The pattern of target movement was predefined according to a method modified from Wulf and Schmidt (Vidoni and Boyd 2008; Wulf and Schmidt 1997). One block consisted of ten, 20 second trials (Figure 2B). Each unique 20 second trial was constructed from two 10s sine-cosine segments. Unknown to the participants, one segment of each tracking trial was repeated and identical across practice and retention, the other tracking segment followed a random path. The order in which the repeated and random segments appeared within each trial was random. The sine-cosine pattern was constructed using the polynomial equation as described by Wulf and Schmidt (1997) with the following general form:

f(x)=bo+a1sin(x)+b1cos(x)+a2sin(2x)+b2cos(2x)++a6sin(6x)+b6cos(6x)

The repeated segment was constructed by using the same coefficients for every trial (bo=2.0, a1=-4.0, b1=3.0, a2=-4.9, b2=-3.6, a3=3.9, b3=4.5, a4=0.0, b4=1.0, a5=-3.8, b5=-0.5, a6=1.0, and b6=2.5). The random segments of the tracking pattern were generated randomly using coefficients ranging from 5.0 to −5.0. A different random sequence was used for every trial (Figure 2B); however, to ensure uniformity across participants the same set of trials were practiced by all of the participants so that on any given trial the random segments were the same for each participant. In each segment of the tracking pattern there were 10 separate reversals in the direction. The trajectories of the target and participants' movements did not leave a trail and thus, participants could not visualize the overall target pattern.

The tracking task was similar during fMRI acquisition (days 1 and 7) however, the presentation of the tracking target and the organization of the blocks varied. During fMRI acquisition the visual display was back projected (Panasonic LCD projector, model PT-L75OU) onto an opaque screen located above the participants head and visible via a reflecting mirror located in the radio frequency head coil. Before the first fMRI session all participants practiced one 60 second run of random sequence tracking to familiarize them with the motor task. EMG measurements from both arms were taken during the first practice session to ensure mirror movements did not take place during fMRI task performance (Cramer and Bastings 2000). The random and repeated target sequences were presented in a block design (40 s rest/150 s stimulation/40 s rest/150 s stimulation/40 s rest) such that each block of stimulation consisted of either random or repeated sequences with the order of presentation within a scan counterbalanced across scans (Figure 2C).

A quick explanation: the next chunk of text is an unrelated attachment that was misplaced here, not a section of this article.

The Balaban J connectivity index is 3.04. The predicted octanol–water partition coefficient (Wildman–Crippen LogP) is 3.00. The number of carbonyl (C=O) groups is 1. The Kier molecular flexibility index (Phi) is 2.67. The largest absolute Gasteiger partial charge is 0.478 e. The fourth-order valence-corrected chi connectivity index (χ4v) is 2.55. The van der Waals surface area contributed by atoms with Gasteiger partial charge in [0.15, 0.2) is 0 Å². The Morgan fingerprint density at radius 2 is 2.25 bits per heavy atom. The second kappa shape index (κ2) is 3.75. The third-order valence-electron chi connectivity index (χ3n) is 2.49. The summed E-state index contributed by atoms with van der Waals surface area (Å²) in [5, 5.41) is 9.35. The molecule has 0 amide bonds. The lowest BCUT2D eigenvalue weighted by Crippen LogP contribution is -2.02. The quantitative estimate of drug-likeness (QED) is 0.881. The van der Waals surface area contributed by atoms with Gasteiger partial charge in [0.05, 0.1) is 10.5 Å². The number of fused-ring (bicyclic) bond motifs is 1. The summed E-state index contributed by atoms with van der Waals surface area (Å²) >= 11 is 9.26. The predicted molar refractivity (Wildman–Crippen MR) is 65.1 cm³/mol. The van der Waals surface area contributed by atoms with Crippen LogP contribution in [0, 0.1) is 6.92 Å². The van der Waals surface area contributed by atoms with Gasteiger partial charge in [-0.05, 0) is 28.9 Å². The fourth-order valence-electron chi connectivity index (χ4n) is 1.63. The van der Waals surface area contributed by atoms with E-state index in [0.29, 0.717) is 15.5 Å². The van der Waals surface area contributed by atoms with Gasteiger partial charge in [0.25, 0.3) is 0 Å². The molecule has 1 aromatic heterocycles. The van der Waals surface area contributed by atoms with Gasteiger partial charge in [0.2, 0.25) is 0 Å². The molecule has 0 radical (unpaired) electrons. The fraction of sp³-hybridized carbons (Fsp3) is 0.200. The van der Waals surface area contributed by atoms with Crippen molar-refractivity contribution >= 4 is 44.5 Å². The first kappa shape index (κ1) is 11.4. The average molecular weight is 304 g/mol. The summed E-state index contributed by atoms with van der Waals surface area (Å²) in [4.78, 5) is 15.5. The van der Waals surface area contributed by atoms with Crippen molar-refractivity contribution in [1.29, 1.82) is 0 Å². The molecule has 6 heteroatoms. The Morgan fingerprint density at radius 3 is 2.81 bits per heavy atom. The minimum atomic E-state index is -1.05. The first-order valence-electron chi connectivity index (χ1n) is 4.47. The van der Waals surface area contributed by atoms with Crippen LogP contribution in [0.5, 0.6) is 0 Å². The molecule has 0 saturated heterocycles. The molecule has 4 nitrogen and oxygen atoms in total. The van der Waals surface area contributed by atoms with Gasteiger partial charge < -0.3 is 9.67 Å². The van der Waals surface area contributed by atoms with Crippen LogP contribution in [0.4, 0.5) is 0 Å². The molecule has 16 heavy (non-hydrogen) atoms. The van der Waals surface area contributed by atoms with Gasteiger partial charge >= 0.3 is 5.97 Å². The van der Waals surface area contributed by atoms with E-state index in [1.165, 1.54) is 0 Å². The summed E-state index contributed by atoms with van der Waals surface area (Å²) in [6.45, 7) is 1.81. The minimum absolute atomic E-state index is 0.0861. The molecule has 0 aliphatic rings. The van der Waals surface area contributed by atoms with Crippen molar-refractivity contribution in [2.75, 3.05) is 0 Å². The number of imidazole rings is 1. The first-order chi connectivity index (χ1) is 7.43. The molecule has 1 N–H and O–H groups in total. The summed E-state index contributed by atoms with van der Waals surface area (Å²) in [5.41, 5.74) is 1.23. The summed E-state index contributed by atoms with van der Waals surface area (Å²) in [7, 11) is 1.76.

Participants were not explicitly informed of the existence of the repeating sequence but instructed daily to track the target as accurately as possible by controlling the position of the cursor with the joystick. The same behavioural task was practiced in the fMRI (Days 1 and 7) and also across the 5 days of practice.

MRI Data Acquisition

Functional and anatomical imaging was performed at the UBC MRI Research Centre on a Philips Achieva 3.0 T whole body MRI scanner (Phillips Healthcare, Andover, MD) using a sensitivity encoding head coil (SENSE). Blood oxygenation level dependent (BOLD) images were acquired axially using echo-planar images (EPI) with a single shot readout (TR = 2000 ms, TE = 30 ms, flip angle θ = 90°, FOV = 240 mm, 36 slices, 3 mm thickness with a 1 mm gap). Prior to acquisition of the functional data, participants underwent a high-resolution anatomical scan (TR = 12.4 ms, TE = 5.4 ms, flip angle θ = 8°, FOV = 256 mm, 170 slices, 1 mm thickness) for later co-registration with the functional maps. Total scan time was ~60 minutes.

Explicit Awareness of the Repeated Sequence

On day 7 following the retention test in the fMRI, participants were shown 10, 10 second blocks of continuous target movement and asked to decide if they recognized any as the repeated pattern that they practiced. Three of the 10 were “true” repeating sequences i.e., the same as the repeated practice pattern; 7 were foils. Individuals who identified the repeated sequence at a better than chance rate, i.e., 2 of 3 repeated sequences identified correctly as being recognized and 4 of 7 novel, random epochs identified correctly as never having been seen before, were considered to have gained explicit awareness of the repeating sequence (Boyd, et al. 2009; Vidoni and Boyd 2008).

Behavioural Outcome Measures

Motor performance was evaluated during early practice (day 1), across practice (days 2-6) and retention (day 7). Our analysis considered changes in root mean squared error (RMSE), which reflects overall tracking error in the kinematic pattern and is the average difference between the target pattern and participant movements. This score was calculated separately for random and repeating sequences on every tracking trial and averaged by block (every 10 trials) (Boyd, et al. 2007a; Boyd and Winstein 2004a; Boyd and Winstein 2004b).

fMRI Data Analyses